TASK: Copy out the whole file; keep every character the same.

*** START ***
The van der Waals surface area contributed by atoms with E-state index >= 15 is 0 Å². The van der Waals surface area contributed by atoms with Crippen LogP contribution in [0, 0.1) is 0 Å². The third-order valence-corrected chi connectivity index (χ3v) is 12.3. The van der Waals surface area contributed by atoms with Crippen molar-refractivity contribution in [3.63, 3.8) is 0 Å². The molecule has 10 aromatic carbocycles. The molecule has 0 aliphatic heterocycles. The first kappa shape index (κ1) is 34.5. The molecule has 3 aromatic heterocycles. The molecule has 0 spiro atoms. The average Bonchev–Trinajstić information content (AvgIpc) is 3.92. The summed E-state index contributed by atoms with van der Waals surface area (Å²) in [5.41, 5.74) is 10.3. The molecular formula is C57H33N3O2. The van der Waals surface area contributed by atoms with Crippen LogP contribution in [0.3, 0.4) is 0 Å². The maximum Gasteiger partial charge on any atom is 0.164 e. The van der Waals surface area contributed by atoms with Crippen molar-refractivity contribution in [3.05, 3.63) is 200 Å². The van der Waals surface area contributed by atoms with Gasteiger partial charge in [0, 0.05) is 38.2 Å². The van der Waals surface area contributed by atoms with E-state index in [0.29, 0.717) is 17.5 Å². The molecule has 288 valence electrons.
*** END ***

The van der Waals surface area contributed by atoms with E-state index >= 15 is 0 Å². The van der Waals surface area contributed by atoms with Crippen LogP contribution in [0, 0.1) is 0 Å². The third-order valence-corrected chi connectivity index (χ3v) is 12.3. The van der Waals surface area contributed by atoms with Crippen molar-refractivity contribution in [3.63, 3.8) is 0 Å². The molecule has 10 aromatic carbocycles. The molecule has 0 aliphatic heterocycles. The first kappa shape index (κ1) is 34.5. The molecule has 3 aromatic heterocycles. The molecule has 0 spiro atoms. The average Bonchev–Trinajstić information content (AvgIpc) is 3.92. The summed E-state index contributed by atoms with van der Waals surface area (Å²) in [5.41, 5.74) is 10.3. The molecular formula is C57H33N3O2. The van der Waals surface area contributed by atoms with Crippen LogP contribution in [0.3, 0.4) is 0 Å². The maximum Gasteiger partial charge on any atom is 0.164 e. The van der Waals surface area contributed by atoms with Crippen molar-refractivity contribution in [3.05, 3.63) is 200 Å². The van der Waals surface area contributed by atoms with Gasteiger partial charge in [0, 0.05) is 38.2 Å². The van der Waals surface area contributed by atoms with E-state index in [0.29, 0.717) is 17.5 Å². The molecule has 288 valence electrons.